Tuesday, February 28, 2012

Effect Endowment via Customer Coproduction

When your customer participates in the production of a product she’ll be using, she’ll like the product more. Her attraction to the store or website where she purchased the product also will rise.
     Researchers at Norwegian School of Economics found that when consumers prepared a meal themselves rather than having it prepared for them, the evaluation both of the meal and the raw ingredients climbed. Not only that, but the consumers’ reports of the degree of saltiness and spiciness they preferred in a meal changed toward whatever the level of saltiness and spiciness were in the meal they had prepared. These consumers were giving themselves reasons to savor what they’d created.
     The lesson for retailers from research findings such as these is to invite shoppers to participate in the design of products they buy and the delivery of services they purchase. One reason is that the product or service will then be more likely to reflect the characteristics of the consumer. Another reason is that the invitation to coproduce prepares for the “endowment effect.”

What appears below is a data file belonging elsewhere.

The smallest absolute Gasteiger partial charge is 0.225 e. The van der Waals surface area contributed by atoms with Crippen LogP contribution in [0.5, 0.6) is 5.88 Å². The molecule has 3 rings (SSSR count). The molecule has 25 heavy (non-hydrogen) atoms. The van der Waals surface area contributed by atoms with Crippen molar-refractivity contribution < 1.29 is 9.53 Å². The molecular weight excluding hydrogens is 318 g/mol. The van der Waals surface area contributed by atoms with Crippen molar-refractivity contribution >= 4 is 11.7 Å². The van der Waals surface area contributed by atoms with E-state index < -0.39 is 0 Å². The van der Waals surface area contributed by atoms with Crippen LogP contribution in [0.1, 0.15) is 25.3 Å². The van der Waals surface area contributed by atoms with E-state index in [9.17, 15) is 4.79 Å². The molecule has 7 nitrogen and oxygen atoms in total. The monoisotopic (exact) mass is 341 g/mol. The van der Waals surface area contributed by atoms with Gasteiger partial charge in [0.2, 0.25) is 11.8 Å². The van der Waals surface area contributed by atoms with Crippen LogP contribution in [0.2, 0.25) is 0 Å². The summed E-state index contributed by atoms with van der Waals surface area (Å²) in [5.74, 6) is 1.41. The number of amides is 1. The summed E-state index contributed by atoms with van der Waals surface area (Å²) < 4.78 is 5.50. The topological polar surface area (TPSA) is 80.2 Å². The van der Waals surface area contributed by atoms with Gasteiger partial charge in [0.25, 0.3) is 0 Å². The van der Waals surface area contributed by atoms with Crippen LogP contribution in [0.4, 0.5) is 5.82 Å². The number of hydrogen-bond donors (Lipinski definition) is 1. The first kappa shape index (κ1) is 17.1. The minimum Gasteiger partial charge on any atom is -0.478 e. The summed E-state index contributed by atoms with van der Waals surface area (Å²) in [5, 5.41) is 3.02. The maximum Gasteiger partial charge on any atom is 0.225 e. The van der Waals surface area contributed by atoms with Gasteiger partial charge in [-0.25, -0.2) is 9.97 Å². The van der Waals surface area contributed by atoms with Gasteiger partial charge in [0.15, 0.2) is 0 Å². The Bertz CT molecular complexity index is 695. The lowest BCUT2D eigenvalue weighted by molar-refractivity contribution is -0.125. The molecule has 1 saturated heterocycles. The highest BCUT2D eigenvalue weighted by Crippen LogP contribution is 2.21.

The endowment effect refers to people placing a higher value on objects they feel is their own than on equivalent objects that they do not. Among other consumer behaviors, it helps explain why people resist selling used items at a price others will find attractive and why people hesitate tossing foods with an expiration date from last week when they wouldn’t eat the same food at a friend’s house if the expiration date has passed.
     The endowment effect is set off when the purchaser takes physical possession of the product. In a bricks-and-mortar store, this often occurs before the customer pays for the product, as he grasps the product to place it in the shopping cart or as he carries it to the cash/wrap.
     With ecommerce—as with phone and mail orders—the purchase occurs before physical possession. Researchers at California State University-Sacramento found that when a direct marketing customer has confirmation of payment and shipment, there are signs of the endowment effect, but it is not at its strongest until the customer is holding the product.
     Remember to present the coproduction offer as an invitation to the shopper, not as a requirement. Many consumers prefer to purchase turnkey solutions, with the retailer taking full responsibility for production decisions. There are plenty of diners who appreciate a restaurant meal much more than their home-cooked ones.

Click below for more:
Reconfigure Your Own Endowment Effect
Personalize the Shopping Experience

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